Posted May 28, 2019 by Martin Armstrong
COMMENT: Mr Armstrong, I want to thank you for I listened to the forecasts of analysts who said Europe and Emerging Markets were the best places to invest because the US was overpriced and would crash. I was introduced to you by a friend. I listened. I cut my losses and switched to the domestic market. Your analysis saved my future.
I cannot thank you enough.
REPLY: I was a hedge fund manager. I used to manage a fund for Deutsche Bank (Track Record). The reason analysis is so bad is because of regulation. We have the SEC & CFTC and the regulations between them are incompatible. You could never have a fund domestically where you would actually hire a fund manager who made that decision for you. Because of the regulation, you had fragmentation. Funds that sold Munis, other tech, others IPOs, high growth, etc., etc. etc. There was no domestic fund that would make those decisions for you because there was no single entity that served as the regulator as is the case outside the United States. Too many chiefs and no Indians, as they say.
The offshore hedge fund began, not a real hedge, but as a fund where the manager made the decision and could invest in anything. Today, hedge funds have lost their way. The idea that they would offer an alternative strategy that would move opposite to standard funds was really a sales job. Often, hedge funds have not performed because of biased domestic views. That was NEVER the way I managed the fund. I was named “Hedge Fund Manager of the Year” back in 1998 because my strategy was to make that decision on a global scale of what to be in and out of. I was not trying to lose money deliberately as a hedge when the market rallied and I saw its mirror image. I never got that idea of a hedge fund nonsense. My job was to pick the winners on a global scale and avoid the danger areas like Russian back in 1998.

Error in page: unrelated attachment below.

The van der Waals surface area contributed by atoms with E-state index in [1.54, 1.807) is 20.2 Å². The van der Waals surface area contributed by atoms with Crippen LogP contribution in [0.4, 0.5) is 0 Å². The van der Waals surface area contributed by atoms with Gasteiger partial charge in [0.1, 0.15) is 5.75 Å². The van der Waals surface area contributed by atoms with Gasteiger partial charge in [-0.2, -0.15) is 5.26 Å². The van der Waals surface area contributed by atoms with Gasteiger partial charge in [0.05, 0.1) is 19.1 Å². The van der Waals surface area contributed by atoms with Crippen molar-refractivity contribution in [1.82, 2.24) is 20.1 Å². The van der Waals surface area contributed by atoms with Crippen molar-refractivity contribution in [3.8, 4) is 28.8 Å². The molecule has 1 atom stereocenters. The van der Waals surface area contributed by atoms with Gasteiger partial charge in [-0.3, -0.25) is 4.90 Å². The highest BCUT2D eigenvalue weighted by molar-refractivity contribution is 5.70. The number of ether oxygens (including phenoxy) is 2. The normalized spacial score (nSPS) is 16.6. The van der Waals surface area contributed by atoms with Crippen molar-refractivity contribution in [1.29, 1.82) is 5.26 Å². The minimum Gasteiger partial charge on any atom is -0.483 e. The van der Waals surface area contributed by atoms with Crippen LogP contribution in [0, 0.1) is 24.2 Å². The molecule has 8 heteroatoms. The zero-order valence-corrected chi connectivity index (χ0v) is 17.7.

If we look at the world in REAL VALUE terms, that means we MUST look at everything filtered through currency. Here is our index of the world. We take Europe and Asia, combine the indices and then replot them in dollars. This clearly shows that we ABSOLUTELY MUST include currency into the analysis. We can see that the US share market has dramatically outperformed everything else in the world.
I had to always consider geopolitical risks. Knowing when there was a risk of war or political uprising was important. Understanding the trends in weather was critical, as was evident from the Great Depression. Even keeping an eye on earthquakes and correlating that to the global economy was also obvious from hist – e.g. the 1923 Japan Earthquake and the 1906 San Francisco Earthquake that eventually contributed to the creation of the Federal Reserve. The realization that the world economy was dynamic meant we had to respect the various different influences each factor played in the outcome of the whole.
Yet, none of this would be possible without also considering capital flows and currency movements. The currency became the means for capital to vote on a global scale as to who it trusted and who it did not. Here we can see that the British pound reached $9.97 in 1864 against the dollar. It fell to $1.03 in 1985. The trend of the currency cannot be ignored.
Here are the share markets based in euros. All peaked in 1999 to 2000, except Spain which entered the euro late. How any analyst could recommend Europe two years ago was just nuts. This demonstrates that they do not understand international capital flows or the importance of the currency in making such forecasts.
Now, look at the European share markets that are NOT in the Eurozone. They have all made record highs. The difference has been the currency and regulations pouring out of Brussels with self-interest in maintaining the European Project, even though it has failed.
This is not my opinion v everyone else. This is simply looking at the facts, not propaganda, and letting the fact lead to the conclusion.